Hunger Strikes, Marches and More as Los Angeles Service Workers Make Their Presence Felt on May Day
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Nearly 40% reported being injured on the job.
45% have witnessed an accident involving another co-worker, passenger or other airport personnel -- close to half of those accidents resulted in hospitalization.
Almost 33% know of a former co-worker who suffered a permanently disabling injury on the job.
Here’s some stories of a couple of the people that were surveyed:
-Julio Echeverria, a ramp worker at LAX, slipped inside the cargo hold of a plane, slicing his leg on a metal piece of the cargo loader. Despite exposed knee bones, his manager refused to drive Echeverria to the clinic until the bleeding subsided so he would not “get blood all over the van.” Echeverria had surgery on his knee and was out of work for three months.
-Fernando Murillo, a ramp worker at LAX, donated a kidney to his wife, a procedure covered under a previous employer’s health plan. But now Murillo's health insurance only covers $50 dollars a month in prescriptions – not nearly enough for the monthly $633 in anti-rejection medication his wife requires. Murillo and his wife go to Tijuana for lab work and order prescriptions from Canada. The money they save is not enough to keep them from falling into credit card debt. Murillo's pay check comes well short of the $1,500 his family needs for rent every month.
The list of irresponsible behavior of LAX contractors goes on. Of the people surveyed:
20% witnessed an accident involving faulty or broken equipment.
50% have to pay for the equipment they use at work including protective gear and cleaning supplies.
Workers report an average wage of $12.07 an hour.
Only 14% receive family health coverage.
33% have no access to water on the job.
14% have no access to bathrooms on the job.
On April 26, 2012 several airport workers went on a multi-day hunger-strike to protest working conditions at LAX. Each day, workers set up an encampment at the Tom Bradley International Departures Terminal, bringing visibility to their ongoing struggle. Workers plan to end their fast after the US Secretary of Labor, Hilda Solis, speaks at East Los Angeles City College. Each night, due to city regulations, workers took down their camp and slept at the nearby St. Jerome’s Church, maintaining both their fast and solidarity with one another.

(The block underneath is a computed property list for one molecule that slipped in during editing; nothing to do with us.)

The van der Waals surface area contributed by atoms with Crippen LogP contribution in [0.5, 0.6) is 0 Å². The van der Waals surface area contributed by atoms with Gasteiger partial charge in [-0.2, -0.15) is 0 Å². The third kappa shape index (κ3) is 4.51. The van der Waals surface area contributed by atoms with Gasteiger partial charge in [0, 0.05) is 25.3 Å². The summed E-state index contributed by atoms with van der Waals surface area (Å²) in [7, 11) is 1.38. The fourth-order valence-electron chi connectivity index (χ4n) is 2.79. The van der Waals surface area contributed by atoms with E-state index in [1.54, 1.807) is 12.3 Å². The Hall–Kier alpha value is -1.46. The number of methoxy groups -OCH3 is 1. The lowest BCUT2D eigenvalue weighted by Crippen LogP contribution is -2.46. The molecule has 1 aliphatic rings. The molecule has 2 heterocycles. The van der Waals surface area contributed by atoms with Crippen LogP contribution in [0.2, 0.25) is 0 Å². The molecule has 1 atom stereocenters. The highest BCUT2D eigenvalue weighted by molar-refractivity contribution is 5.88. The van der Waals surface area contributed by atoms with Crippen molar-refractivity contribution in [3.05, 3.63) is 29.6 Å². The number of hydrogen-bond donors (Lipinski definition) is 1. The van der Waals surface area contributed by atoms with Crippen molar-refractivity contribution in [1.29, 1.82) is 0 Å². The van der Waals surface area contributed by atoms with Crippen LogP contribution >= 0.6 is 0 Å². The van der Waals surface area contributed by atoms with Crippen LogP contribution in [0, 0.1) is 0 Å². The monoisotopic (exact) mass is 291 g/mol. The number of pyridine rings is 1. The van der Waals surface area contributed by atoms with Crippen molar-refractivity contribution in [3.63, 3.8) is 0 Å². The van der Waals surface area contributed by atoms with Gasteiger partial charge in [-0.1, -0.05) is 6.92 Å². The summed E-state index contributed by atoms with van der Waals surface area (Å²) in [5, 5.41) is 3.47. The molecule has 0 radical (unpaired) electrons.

Considering this is an internationally recognized airport it should be primed to invest in the community, yet much of the work conducted at the airport is contracted out to private firms. Airlines have placed us and workers on a downward spiral. Shouldn’t the airport be a place that works for everyone instead of a place where a cabin cleaner would have to work until 2688 to earn what Glen Tilton, the chairman of United Airlines, made in a single year? Airports are the key to our local economy.
All of these actions will culminate in a huge protest today, May 1, 2012. People from all over Los Angeles will march to Tom Bradley terminal in solidarity with the LAX workers. We will march in and around the terminals and demand a safe working environment with the people who risk their health working on the tarmacs and the people who clean the cabins, with people like Fernando Murillo and Julio Echeverria. These workers will protest beginning at 3am, as this is when it is most difficult for their jobs to be farmed out to other workers.
As Mike Garcia says, “There are two forms of power: money and people.” We know how to build people power. Ain’t no power like the power of the people, cause the power of the people don’t stop.